NYPR Archives & Preservation
February 6, 2015 - Volume 14  Issue 6
Edition # 644


1928: Victor Harrison Berlitz gives a language lesson in German.

1957: Eleanor Roosevelt is a studio disc-jockey for the March of Dimes. She plays a lot of Elvis, of course.

1978: Marvin Cohen talks about his book "The Inconvenience of Living" on The Reader's Almanac with Walter James Miller.

2014: Sara Fishko tells us Charlie Chaplin's 'The Tramp' began almost by accident with a magical costume.
Does This Look a Little Familiar?

The Kotelnicheskaya Embankment Building is one of seven Stalinist skyscrapers in Moscow.  See below. (

Moscow on the East River?

After nearly 84 years of broadcasting from New York City's Municipal Building, WNYC moved to our present location in western Soho. Yet, who would have thought that our home for all those years had  been an inspiration to Soviet dictator Joseph Stalin? The so-called man of steel was apparently so taken with the colossus of One Centre Street that the main building of Moscow University and six other massive towers known collectively as the "Seven Sisters" were based on it.

Far fetched? Well, we also checked Stalinist Architecture by the noted Russian journalists Alexi Tarkhanov and Sergei Kavtaradze (L. King, London, 1992). While they don't mention our beloved Muni Building, they do write that the 'Seven Sisters' "...are in some respects similar to the American skyscrapers of the 1930s but with some important differences. Their development and complex design recall Russian seventeenth-century churches..." Hmmm.


The New York City Municipal Building, July 18, 1924, ten days after we went on the air with our call letters on the building. (Photo by Eugene de Salignac, courtesy of the NYC Municipal Archives Collection).
WNYC first day of broadcast, July 8th, 1924 (Municipal Archives Collection)

  WQXR - 'Long Reads' from WWII

Long before the WQXR app, the station was marketing a very different type of newfangled technology. In the late 1930s, WQXR branded a line of home radios, complete with mahogany cabinets, AC/DC operation and in some cases, built-in phonographs. Listeners were invited to visit the studios, then at 730 Fifth Avenue, to come and experience the technological wonder for themselves. See: HiFi Wonder.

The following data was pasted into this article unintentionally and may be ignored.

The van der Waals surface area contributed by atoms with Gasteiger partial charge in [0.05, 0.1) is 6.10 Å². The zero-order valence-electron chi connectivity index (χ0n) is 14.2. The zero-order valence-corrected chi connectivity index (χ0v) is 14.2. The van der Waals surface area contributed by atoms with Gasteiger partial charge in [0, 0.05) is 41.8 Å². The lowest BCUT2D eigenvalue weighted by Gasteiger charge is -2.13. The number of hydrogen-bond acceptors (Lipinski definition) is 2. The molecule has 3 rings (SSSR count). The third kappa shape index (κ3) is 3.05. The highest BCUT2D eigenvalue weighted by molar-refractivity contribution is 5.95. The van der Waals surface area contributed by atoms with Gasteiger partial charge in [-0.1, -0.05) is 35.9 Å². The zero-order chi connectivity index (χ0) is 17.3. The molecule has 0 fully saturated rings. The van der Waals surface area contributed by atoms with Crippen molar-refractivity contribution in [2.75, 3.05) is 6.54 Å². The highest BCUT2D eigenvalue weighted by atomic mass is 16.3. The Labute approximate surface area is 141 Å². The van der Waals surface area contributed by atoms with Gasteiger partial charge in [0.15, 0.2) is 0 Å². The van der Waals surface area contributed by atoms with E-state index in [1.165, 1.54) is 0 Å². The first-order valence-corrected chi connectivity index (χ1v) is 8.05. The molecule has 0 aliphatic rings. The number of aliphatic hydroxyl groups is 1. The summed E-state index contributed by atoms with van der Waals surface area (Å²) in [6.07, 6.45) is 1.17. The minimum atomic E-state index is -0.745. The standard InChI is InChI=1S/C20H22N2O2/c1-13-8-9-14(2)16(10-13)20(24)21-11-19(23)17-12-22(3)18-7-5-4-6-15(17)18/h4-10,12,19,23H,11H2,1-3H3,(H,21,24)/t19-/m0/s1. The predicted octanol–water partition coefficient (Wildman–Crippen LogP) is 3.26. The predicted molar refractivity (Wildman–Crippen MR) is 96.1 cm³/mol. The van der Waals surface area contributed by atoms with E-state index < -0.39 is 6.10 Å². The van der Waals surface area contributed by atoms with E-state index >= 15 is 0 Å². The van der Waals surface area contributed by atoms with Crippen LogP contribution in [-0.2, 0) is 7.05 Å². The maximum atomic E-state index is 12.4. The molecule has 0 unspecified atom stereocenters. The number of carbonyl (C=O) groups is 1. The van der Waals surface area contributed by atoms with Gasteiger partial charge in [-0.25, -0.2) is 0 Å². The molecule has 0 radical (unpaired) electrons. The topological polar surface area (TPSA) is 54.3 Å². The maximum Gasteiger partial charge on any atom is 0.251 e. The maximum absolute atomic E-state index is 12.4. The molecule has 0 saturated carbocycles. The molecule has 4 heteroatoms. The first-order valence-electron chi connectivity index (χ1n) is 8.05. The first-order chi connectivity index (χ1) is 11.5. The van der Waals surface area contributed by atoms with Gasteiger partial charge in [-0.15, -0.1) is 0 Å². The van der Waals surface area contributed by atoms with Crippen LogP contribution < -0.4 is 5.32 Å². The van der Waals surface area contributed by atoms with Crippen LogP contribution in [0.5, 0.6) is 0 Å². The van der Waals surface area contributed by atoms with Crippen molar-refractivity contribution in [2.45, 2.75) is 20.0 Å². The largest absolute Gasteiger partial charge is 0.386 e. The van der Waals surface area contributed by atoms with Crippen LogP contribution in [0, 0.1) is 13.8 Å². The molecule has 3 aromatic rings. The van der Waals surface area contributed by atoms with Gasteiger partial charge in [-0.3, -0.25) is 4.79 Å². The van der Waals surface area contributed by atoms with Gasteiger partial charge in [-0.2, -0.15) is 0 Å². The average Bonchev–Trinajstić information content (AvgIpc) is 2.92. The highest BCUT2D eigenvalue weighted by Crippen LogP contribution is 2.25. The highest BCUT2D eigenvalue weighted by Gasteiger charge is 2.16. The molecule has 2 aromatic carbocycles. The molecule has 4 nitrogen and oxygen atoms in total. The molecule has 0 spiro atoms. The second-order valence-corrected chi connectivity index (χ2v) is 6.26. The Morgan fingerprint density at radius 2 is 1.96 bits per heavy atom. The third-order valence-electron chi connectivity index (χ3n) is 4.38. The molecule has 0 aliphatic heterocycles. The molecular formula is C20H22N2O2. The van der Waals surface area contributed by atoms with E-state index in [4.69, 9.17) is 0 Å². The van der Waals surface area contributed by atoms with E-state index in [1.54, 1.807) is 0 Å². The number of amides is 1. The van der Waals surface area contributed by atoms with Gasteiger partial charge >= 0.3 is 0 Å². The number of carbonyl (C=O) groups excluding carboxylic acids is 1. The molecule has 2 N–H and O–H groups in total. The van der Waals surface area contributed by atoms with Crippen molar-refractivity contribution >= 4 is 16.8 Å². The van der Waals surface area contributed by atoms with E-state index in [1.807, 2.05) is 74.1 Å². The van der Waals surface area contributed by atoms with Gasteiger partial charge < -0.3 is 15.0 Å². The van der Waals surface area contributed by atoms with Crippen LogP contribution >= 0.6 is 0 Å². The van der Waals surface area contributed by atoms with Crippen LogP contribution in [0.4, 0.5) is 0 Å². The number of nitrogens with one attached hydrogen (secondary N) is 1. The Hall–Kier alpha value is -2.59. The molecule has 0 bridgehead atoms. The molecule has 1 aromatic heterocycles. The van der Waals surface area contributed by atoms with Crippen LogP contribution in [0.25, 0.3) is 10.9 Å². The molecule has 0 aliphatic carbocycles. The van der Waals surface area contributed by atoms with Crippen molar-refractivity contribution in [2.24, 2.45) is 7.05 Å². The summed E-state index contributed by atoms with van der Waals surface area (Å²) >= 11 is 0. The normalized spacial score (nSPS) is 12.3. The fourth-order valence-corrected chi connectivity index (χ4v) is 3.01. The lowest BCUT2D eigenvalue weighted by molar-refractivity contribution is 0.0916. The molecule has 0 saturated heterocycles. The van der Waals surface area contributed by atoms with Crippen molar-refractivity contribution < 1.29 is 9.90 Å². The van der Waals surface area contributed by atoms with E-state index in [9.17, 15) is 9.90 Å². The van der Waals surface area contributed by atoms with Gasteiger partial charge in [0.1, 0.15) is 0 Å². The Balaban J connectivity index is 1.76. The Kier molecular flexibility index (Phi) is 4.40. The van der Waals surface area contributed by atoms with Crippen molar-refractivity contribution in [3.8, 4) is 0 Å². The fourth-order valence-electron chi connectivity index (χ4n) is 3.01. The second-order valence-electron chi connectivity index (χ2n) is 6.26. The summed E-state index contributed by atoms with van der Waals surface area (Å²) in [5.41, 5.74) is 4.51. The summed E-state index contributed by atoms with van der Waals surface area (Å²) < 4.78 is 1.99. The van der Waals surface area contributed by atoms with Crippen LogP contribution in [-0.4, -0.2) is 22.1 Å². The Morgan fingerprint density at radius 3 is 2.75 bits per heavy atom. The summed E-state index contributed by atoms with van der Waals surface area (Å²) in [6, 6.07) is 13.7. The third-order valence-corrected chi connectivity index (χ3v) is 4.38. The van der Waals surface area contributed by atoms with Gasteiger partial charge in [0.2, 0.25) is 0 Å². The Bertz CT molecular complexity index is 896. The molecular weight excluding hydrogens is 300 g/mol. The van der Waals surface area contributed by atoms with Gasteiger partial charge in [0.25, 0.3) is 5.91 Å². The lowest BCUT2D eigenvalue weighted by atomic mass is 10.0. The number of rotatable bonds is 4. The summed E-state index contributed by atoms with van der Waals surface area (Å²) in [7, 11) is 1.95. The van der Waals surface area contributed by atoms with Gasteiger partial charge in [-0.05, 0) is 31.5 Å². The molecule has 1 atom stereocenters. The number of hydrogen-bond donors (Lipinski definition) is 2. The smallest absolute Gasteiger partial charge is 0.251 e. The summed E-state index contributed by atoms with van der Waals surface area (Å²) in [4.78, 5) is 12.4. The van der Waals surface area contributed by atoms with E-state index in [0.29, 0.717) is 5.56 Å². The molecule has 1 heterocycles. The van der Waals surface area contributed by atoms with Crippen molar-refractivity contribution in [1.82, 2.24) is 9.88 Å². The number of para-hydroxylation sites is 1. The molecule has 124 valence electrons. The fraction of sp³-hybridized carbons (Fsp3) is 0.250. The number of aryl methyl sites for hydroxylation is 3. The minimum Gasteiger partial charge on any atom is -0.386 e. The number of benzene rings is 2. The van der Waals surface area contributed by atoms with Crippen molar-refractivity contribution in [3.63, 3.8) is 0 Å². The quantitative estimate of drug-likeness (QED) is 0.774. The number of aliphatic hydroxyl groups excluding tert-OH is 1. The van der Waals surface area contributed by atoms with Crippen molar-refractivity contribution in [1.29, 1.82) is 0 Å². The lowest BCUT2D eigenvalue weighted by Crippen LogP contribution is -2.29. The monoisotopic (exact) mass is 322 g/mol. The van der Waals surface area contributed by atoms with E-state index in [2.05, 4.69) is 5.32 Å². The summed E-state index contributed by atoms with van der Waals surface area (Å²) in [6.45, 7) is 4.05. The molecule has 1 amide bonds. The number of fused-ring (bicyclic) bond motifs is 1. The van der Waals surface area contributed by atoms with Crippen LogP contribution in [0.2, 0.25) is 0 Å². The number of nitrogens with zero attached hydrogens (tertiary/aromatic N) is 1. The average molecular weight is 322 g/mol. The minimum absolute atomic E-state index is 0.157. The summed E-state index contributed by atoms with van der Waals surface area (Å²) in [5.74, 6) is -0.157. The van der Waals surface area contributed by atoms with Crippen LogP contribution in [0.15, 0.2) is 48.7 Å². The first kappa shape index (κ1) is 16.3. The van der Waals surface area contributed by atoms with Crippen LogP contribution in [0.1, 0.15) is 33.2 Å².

WNYC celebrated its 90th anniversary this year. We're now officially a nonagenarian radio station. In this space we'll be linking to various historical WNYC champions and milestones. This week: Kurt Vonnegut on Slapstick, His Sci-Fi Family Novel

It's Black History Month. New material has been added to our compilation, so get a jump on the past with some choice items from the collection at: BLACK HISTORY.

The Men Who Changed the Face of Pop Music: The Brill Building's Hitmakers in Their Own Words.

There will be a memorial for former WNYC host Steve Post on Friday, March 20th at 6PM at Symphony Space's Sharp Theater, 2537 Broadway in Manhattan.

The WNYC Facebook page has a station timeline (1922-present) with more than 600 milestones, photos, and links to audio. (Right hand column) This week:1950.
Do your friends want to subscribe to this newsletter? Have them sign up at: NEWSLETTERS.
 Check out the @mayorlaguardia Twitter feed straight from the WNYC broadcasts! His Honor now has 560 followers.

The WNYC Archives is on Twitter with 2,374 followers @wnycarchives. We tweet daily reminders of, and links to, WNYC broadcasts from that day in the past.
We’ve got a Tumblr page too! More than 9,500 followers. Check it out at:
WNYC Archives in the…
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